Teddy makes a fuzz

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THERE'S a bit more of displaced British muso Teddy Thompson this time around. But only just.

"It's kind of a faux beard," he says of the face fuzz he's sporting on the cover of new album Bella.

"I started trying to grow a beard and it looked really weird, like mutton chops. So I'm going for the George Michael 'Faith look'.

"I'm going to bring back designer stubble."

After a quip about us suggesting Teddy is in the closet - "OK, print that he referenced George Michael a lot and talked facial hair" - Mr T reveals he's merely confronting age.

"It's the grown up thing. Man gets to be in his mid 30s and is thinking 'Maybe if I grow a beard I'll look distinguished instead of older'."

And, of course, it didn't do Kings Of Leon any harm.

"They're younger and can get away with it in a slightly ironic way whereas I'm just trying to cover up lines that are appearing and look dignified."

It's a snowy day in Teddy's adopted home of New York City when we speak; offices closed, people staying home in downtown Manhattan.

Fortunately he's got a commercially hot album ready to warm our ears this winter.

Bella follows the excellent A Piece Of What You Need on January 31, with first single Looking For A Girl emerging on Monday.

Teddy has mixed feelings leading up to that. "It's such an anti-climax releasing a record in this day and age because it just comes out. One day it's not out, the next day it is.

"There's hardly a physical product any more. It appears, nobody has a big party, it just kind of happens.

"Ten years ago you'd have some kind of cocktail or listening party and it would be 'Cheers, well done'. Now you get an email: 'The record's out, good luck tonight in Scunthorpe'."

His fifth album is worth celebrating, however, and proves Teddy continues to improve at his craft as well as translating influences.

"There's quite a lot of '60s sounding things going on. A few of the arrangements are Phil Spector-ish," he observes.

"I'm very suggestible. I change my mind every five minutes and that's why each song is something different. I definitely don't go in with an overall plan of how I want the album to sound.

"But I think everything ties together. They all sound like me so why not have different arrangements from song to song."

The vintage vibe of Tell Me What You Want has our host sounding a tad Roy Orbison - "one of my favourite singers, so I'll happily take that" – and using strings to enhance the lovely Delilah and evoke something exotic in Over & Over, all matched with lyrics smart and frank.

Bella saw Teddy, the son of Brit folk legends Richard and Linda Thompson, place his trust in the hands of rock producer David Kahne (The Strokes, Taking Back Sunday, Linkin Park).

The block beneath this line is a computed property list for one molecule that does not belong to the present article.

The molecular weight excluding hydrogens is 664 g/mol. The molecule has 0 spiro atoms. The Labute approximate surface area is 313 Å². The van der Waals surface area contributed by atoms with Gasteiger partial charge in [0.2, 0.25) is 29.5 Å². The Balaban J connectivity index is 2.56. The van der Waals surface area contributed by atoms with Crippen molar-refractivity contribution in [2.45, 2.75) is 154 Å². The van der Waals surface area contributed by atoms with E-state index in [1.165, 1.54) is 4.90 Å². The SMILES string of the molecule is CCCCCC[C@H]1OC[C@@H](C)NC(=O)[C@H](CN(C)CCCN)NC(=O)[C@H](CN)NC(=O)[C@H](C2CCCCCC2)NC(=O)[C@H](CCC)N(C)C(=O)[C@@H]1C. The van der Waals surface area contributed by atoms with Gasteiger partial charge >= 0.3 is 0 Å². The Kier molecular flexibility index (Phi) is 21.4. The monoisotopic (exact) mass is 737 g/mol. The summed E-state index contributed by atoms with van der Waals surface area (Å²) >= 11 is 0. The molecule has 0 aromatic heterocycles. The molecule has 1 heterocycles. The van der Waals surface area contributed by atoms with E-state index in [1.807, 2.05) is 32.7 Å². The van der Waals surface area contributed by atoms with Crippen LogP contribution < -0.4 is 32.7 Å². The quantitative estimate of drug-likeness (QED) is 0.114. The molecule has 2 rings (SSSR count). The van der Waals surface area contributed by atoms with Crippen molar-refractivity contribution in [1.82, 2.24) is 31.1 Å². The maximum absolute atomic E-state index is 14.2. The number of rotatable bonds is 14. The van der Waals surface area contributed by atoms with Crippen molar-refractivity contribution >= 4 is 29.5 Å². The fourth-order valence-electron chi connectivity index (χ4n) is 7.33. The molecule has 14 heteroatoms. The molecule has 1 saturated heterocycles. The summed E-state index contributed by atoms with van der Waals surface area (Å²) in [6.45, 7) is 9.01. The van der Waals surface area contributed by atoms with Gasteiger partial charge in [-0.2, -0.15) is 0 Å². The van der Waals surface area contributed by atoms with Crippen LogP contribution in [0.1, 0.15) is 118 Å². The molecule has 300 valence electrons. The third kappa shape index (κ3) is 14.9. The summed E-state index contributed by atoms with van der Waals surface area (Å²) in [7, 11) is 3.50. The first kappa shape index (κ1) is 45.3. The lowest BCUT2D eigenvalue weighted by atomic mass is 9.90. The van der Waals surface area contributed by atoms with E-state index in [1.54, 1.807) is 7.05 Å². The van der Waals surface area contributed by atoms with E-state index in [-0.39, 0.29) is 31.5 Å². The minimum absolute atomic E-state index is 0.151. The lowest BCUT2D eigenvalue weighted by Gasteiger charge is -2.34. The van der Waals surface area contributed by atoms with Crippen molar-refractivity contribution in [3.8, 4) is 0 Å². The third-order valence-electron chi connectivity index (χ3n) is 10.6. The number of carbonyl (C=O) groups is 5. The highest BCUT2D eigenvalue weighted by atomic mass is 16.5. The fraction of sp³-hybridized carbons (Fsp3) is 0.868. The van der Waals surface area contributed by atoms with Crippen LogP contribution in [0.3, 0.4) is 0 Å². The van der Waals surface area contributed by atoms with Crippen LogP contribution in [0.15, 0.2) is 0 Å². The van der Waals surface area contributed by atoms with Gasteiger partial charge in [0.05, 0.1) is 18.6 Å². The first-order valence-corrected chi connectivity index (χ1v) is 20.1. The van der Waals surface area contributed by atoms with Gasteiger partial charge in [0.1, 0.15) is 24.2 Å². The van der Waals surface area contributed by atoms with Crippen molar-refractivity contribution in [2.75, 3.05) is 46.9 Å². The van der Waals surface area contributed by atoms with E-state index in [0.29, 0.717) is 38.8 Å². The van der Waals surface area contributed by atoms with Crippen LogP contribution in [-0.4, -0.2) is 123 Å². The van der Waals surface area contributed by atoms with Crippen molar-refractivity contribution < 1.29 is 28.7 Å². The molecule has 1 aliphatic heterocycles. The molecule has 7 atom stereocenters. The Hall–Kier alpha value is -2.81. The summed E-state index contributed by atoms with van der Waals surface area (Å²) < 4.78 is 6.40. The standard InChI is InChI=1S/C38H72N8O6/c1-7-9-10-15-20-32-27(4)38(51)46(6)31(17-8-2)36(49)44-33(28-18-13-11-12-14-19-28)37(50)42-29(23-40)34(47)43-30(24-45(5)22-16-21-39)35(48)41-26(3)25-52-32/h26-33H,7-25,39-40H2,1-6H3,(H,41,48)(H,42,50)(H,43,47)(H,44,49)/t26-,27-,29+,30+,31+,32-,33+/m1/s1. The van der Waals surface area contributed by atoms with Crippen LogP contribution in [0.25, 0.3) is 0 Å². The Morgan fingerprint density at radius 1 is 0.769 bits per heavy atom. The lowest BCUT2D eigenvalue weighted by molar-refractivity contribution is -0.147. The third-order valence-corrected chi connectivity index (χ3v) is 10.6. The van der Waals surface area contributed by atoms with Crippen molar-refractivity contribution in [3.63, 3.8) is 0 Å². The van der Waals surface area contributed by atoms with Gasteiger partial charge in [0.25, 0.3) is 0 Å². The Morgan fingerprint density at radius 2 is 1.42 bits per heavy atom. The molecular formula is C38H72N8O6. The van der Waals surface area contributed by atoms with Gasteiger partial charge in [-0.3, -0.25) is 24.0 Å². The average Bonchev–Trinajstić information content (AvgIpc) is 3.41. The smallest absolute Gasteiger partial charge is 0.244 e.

"It was a different experience this time because I was working with a producer I didn't really know. I knew a lot of his records, but not how he worked. So I didn't go in with an idea of how it should sound. I just make sure I'm singing the songs and presenting them in the right way.

"As long as it's not going in a strange direction I'm happy for the producer to do his job; you have that person for a reason.

"You're talking about things as you go along and may disagree, but I was definitely willing to take that ride with him as I wasn't trying to make an earthy record this time.

"There's a poppy, full sound Dave gets. It's all about the hook. He looks at everything like it's a single, for everything to stand up and be counted. He goes for that radio sound on everything."

Instead, Bella is fulsome and has Teddy displaying wit and romance and confronting life's limitations as he hits on rock 'n' roll, balladry, country and adult pop.

The method wasn't as polished as the result, however. "I usually have a batch of unfinished songs. I get to a point where there's stash of 10 or 12 and a couple are properly finished and the hard part for me is to finish.

"But it's good for me to have a deadline so I basically lie to everybody, tell them all the songs are finished and great and then go and book the studio. Then I've got a month to finish everything.

"It seems the only way I can get things done is when my back's against the wall. There's a lot of last minute trying to shoehorn things in but that seems to work well. We come up with things you might not have if you had lots of time."

Yet to make a record in the UK, Teddy does display his affection for his roots on Home.

"I was thinking about my mum's house when writing that," he confirms, "of being back in England."

And he'll be here again soon. His tour finds Sheffield's Memorial Hall on February 3 with a full-ish band featuring a violinist to re-imagine many string parts.

"I got sick on the last tour of trying to re-create what was on the record and thinking really I needed five more people.

"Then I wouldn't want to hear an exact rendering of the record I've got at home... so this tour I'll do the songs a bit differently."

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